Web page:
Falmouth voters on Tuesday, May 19, will consider a $971,507 override of Proposition 2½ to fund the hiring of eight additional firefighters in the Falmouth Fire Rescue Department.
“We need eight more firefighters,” Assistant Town Manager Peter Johnson-Staub said Monday, May 11, at the selectmen’s meeting. “Those eight firefighters would provide two additional firefighters every 24-hour shift, seven days a week. That is in part needed because calls have nearly doubled over the past 20 years, and additionally, we are implementing, effective July 1, the new requirement that every engine and ladder deployed from the fire department must have at least two firefighters.”
Mr. Johnson-Staub said the town has been working toward the increased staffing level for “quite some time.”
“We’ve added seven additional positions over the past five years without an override, but still, we need these eight additional positions to bring the staffing level from 14 at the start of shift to 16 in order to make that the most-effective deployment we can from the existing five stations,” he said.
Selectman Douglas C. Brown said the request reflects a real need at the Falmouth Fire Rescue Department.
“We’ve been constantly adding to the fire department, but we can’t keep up,” Mr. Brown said. “We are far behind, and we’re under-served right now, so it is a dangerous situation for the guys that are working.”
Director of Finance Jennifer Mullen said the increased staffing level could not fit into the town’s operational budget without cuts in service elsewhere.
The effective rate of the override is eight cents per $1,000 of assessed value. Using the median assessed home value of $378,000, the override would cost the average homeowner $30.24 annually.
Given the economic impact of the COVID-19 pandemic, Selectman Susan L. Moran said, several citizens have asked her if the town can afford a $971,507 override at this time.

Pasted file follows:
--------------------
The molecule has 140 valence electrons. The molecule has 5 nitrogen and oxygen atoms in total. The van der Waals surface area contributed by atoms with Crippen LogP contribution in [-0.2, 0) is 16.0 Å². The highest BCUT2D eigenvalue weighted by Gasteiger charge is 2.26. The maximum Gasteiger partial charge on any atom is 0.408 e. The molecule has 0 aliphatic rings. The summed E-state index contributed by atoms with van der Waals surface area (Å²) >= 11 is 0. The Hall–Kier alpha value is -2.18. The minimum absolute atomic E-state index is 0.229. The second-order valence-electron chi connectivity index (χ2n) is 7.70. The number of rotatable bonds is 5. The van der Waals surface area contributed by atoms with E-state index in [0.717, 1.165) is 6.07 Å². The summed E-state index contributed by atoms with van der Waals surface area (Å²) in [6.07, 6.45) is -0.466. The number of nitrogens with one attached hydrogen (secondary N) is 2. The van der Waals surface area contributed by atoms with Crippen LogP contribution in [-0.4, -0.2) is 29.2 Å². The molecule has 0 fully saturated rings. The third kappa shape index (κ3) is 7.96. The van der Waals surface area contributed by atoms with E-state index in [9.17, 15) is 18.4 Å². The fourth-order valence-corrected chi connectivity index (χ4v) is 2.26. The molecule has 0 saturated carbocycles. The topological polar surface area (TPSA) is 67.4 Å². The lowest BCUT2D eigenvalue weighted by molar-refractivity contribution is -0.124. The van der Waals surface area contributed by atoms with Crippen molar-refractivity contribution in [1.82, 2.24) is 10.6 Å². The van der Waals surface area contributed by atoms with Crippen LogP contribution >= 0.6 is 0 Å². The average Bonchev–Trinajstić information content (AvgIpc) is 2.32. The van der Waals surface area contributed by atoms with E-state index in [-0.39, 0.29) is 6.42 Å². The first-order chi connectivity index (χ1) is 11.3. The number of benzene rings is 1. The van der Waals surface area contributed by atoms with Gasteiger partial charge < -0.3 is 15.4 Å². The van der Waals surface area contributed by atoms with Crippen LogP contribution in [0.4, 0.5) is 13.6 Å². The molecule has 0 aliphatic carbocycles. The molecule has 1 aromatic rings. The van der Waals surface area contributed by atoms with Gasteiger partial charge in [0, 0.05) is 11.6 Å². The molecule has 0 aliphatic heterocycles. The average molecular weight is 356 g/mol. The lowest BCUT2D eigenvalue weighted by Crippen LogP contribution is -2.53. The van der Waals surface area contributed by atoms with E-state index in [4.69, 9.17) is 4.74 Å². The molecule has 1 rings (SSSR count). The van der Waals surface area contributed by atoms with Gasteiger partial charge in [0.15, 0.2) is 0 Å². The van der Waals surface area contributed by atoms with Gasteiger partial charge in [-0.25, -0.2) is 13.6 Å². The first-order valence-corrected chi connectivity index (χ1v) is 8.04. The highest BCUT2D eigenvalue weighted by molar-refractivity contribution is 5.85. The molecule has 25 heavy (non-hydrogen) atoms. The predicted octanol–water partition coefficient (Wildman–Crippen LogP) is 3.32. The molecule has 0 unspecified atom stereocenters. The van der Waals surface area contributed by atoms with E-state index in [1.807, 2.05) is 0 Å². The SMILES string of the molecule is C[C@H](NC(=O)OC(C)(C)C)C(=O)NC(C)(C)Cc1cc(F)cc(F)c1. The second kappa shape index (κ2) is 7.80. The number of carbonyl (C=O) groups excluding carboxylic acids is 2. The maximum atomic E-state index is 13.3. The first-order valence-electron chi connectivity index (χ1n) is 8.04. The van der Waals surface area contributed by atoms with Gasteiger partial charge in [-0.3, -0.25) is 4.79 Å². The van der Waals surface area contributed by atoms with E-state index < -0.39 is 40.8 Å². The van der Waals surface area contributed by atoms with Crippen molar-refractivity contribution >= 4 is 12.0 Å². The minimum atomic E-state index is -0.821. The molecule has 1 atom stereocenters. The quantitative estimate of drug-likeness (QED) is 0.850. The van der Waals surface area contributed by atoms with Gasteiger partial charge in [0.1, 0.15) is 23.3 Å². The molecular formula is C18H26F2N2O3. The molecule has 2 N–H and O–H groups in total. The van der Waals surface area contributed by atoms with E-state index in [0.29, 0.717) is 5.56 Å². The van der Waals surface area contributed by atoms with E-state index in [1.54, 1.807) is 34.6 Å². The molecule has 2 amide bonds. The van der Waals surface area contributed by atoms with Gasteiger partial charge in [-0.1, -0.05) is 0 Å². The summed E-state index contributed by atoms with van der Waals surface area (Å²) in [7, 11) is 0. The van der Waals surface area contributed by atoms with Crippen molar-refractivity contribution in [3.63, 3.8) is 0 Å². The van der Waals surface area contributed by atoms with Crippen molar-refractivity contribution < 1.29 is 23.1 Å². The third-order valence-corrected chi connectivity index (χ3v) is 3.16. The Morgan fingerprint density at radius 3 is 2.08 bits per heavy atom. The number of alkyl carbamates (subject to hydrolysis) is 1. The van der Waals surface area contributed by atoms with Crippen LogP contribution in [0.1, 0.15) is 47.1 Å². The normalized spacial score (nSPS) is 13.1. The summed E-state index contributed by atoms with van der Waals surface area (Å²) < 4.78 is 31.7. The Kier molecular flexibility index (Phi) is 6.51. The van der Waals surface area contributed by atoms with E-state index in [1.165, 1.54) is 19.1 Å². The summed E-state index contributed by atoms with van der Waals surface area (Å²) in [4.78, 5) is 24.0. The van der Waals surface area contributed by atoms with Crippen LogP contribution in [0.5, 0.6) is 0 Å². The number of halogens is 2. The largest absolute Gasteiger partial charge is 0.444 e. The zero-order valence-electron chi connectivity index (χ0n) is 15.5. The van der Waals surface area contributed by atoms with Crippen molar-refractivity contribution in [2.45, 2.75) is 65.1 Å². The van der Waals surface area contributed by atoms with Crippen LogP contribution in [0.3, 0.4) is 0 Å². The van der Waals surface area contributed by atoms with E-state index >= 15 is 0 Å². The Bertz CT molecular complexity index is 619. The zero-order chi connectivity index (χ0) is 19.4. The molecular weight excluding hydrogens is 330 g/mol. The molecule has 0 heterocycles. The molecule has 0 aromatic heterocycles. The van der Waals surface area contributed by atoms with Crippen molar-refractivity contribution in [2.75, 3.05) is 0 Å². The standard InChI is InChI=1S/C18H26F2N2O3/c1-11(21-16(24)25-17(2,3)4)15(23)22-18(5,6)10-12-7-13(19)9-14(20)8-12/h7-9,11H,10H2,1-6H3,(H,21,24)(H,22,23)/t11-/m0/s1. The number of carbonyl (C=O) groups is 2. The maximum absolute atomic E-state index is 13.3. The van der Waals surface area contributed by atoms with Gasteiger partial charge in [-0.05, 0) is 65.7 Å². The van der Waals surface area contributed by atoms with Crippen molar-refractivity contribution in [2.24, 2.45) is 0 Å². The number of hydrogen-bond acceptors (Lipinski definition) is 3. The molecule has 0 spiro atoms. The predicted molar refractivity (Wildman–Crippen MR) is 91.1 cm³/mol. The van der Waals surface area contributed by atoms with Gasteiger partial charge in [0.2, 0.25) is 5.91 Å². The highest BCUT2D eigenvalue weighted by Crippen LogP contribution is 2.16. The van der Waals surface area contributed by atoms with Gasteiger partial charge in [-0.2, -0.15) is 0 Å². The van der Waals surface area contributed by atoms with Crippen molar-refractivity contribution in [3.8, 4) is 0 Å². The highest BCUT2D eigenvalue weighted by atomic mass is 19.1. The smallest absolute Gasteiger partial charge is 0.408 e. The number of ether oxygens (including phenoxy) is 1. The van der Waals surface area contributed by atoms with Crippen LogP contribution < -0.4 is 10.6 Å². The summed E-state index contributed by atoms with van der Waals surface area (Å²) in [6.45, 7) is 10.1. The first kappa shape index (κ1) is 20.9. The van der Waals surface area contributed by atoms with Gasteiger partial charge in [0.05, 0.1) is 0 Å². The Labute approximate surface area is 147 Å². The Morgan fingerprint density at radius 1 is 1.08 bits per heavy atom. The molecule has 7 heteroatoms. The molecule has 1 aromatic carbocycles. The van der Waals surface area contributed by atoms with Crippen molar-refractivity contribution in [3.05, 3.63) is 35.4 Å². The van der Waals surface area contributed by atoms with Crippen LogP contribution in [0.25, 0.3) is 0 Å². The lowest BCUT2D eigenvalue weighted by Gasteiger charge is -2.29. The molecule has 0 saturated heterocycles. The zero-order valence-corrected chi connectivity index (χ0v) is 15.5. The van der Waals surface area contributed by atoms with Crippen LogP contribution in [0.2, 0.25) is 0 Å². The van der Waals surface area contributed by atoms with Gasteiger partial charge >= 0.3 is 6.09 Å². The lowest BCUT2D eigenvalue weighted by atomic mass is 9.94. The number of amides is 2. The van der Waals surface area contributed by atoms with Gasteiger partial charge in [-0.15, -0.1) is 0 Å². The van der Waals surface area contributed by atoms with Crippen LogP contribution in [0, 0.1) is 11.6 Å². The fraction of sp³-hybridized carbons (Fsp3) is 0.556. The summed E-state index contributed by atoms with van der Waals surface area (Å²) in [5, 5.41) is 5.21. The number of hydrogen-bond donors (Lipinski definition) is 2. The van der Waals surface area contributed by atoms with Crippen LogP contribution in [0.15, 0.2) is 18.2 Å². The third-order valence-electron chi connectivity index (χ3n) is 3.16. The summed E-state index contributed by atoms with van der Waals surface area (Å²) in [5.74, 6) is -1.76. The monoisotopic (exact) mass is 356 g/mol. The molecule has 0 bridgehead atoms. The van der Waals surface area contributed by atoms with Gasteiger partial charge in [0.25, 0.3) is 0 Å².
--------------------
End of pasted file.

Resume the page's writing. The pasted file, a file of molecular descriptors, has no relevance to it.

“Since this is an override, really the question is do you want to increase your taxes to pay for eight new firefighters?” Ms. Mullen asked.
The override would serve as a permanent funding source for the additional firefighters, meaning the positions would not be competing for monetary resources with other town services within the operational budget.
“My biggest concern is binding the town to a future budget increase,” Ms. Mullen said. “Then you would be fighting firefighters against other services.”
Mr. Johnson-Staub also noted that the ballot question does not use the word “override.” The question, Question 1 on the ballot, asks “Shall the Town of Falmouth be allowed to assess an additional $971,507 in real estate and personal property taxes for the purpose of funding the salaries and benefits of eight (8) firefighters for the Fiscal Year beginning July 1, 2020?”
“One of the questions we received is why doesn’t it say on the ballot that this is an override, and the reason is because the state has determined exactly what the wording of override questions must be on the election ballot,” he said, and the ballot question complies with the language prescribed by the state law.
An affirmative vote is just the first step. In order for the override to move forward, it also requires an appropriation by Town Meeting. The override is Article 14 on the upcoming Falmouth Town Meeting warrant.
Town Meeting will be held on the third Monday after the expiration of the gubernatorial-declared state of emergency.
“It is not at all unprecedented for the town election to precede the Town Meeting vote,” Mr. Johnson-Staub said. “There are towns that routinely have their elections prior to Town Meeting.”
It is, however, new for Falmouth. Ms. English Braga said the town typically discusses potential overrides at Town Meeting first. Doing so enables the town to get information out about the override to voters.
“Anything we vote at Town Meeting, whether it has to do with an override or not, permeates throughout the community and makes it into the community,” she said.